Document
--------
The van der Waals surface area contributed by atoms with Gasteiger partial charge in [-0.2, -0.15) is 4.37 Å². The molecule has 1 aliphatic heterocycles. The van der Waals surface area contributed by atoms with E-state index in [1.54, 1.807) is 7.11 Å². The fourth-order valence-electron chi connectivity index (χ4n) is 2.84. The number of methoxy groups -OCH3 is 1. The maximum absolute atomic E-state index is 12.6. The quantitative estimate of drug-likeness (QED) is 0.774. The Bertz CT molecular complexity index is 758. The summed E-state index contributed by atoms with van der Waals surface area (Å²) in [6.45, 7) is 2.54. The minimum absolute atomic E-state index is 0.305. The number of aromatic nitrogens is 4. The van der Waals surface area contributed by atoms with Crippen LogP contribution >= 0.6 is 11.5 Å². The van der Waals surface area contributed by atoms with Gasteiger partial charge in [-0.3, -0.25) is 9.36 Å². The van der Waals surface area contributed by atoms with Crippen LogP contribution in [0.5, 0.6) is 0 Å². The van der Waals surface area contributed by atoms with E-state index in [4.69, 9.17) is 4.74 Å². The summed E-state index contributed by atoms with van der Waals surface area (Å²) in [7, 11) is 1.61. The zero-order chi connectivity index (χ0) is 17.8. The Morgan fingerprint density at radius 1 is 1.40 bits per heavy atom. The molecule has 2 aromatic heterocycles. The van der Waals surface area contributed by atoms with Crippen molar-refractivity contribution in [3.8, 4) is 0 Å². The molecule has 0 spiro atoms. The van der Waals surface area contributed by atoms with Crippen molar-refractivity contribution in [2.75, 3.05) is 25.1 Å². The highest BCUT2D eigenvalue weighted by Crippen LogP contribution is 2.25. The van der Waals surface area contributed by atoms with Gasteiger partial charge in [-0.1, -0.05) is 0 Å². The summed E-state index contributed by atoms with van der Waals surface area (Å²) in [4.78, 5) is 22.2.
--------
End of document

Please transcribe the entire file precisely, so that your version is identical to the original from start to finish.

The van der Waals surface area contributed by atoms with Gasteiger partial charge in [-0.2, -0.15) is 4.37 Å². The molecule has 1 aliphatic heterocycles. The van der Waals surface area contributed by atoms with E-state index in [1.54, 1.807) is 7.11 Å². The fourth-order valence-electron chi connectivity index (χ4n) is 2.84. The number of methoxy groups -OCH3 is 1. The maximum absolute atomic E-state index is 12.6. The quantitative estimate of drug-likeness (QED) is 0.774. The Bertz CT molecular complexity index is 758. The summed E-state index contributed by atoms with van der Waals surface area (Å²) in [6.45, 7) is 2.54. The minimum absolute atomic E-state index is 0.305. The number of aromatic nitrogens is 4. The van der Waals surface area contributed by atoms with Crippen LogP contribution >= 0.6 is 11.5 Å². The van der Waals surface area contributed by atoms with Gasteiger partial charge in [-0.3, -0.25) is 9.36 Å². The van der Waals surface area contributed by atoms with Crippen LogP contribution in [0.5, 0.6) is 0 Å². The van der Waals surface area contributed by atoms with E-state index in [4.69, 9.17) is 4.74 Å². The summed E-state index contributed by atoms with van der Waals surface area (Å²) in [7, 11) is 1.61. The zero-order chi connectivity index (χ0) is 17.8. The Morgan fingerprint density at radius 1 is 1.40 bits per heavy atom. The molecule has 2 aromatic heterocycles. The van der Waals surface area contributed by atoms with Crippen molar-refractivity contribution in [3.8, 4) is 0 Å². The molecule has 0 spiro atoms. The van der Waals surface area contributed by atoms with Crippen molar-refractivity contribution in [2.75, 3.05) is 25.1 Å². The highest BCUT2D eigenvalue weighted by Crippen LogP contribution is 2.25. The van der Waals surface area contributed by atoms with Gasteiger partial charge in [-0.1, -0.05) is 0 Å². The summed E-state index contributed by atoms with van der Waals surface area (Å²) in [4.78, 5) is 22.2.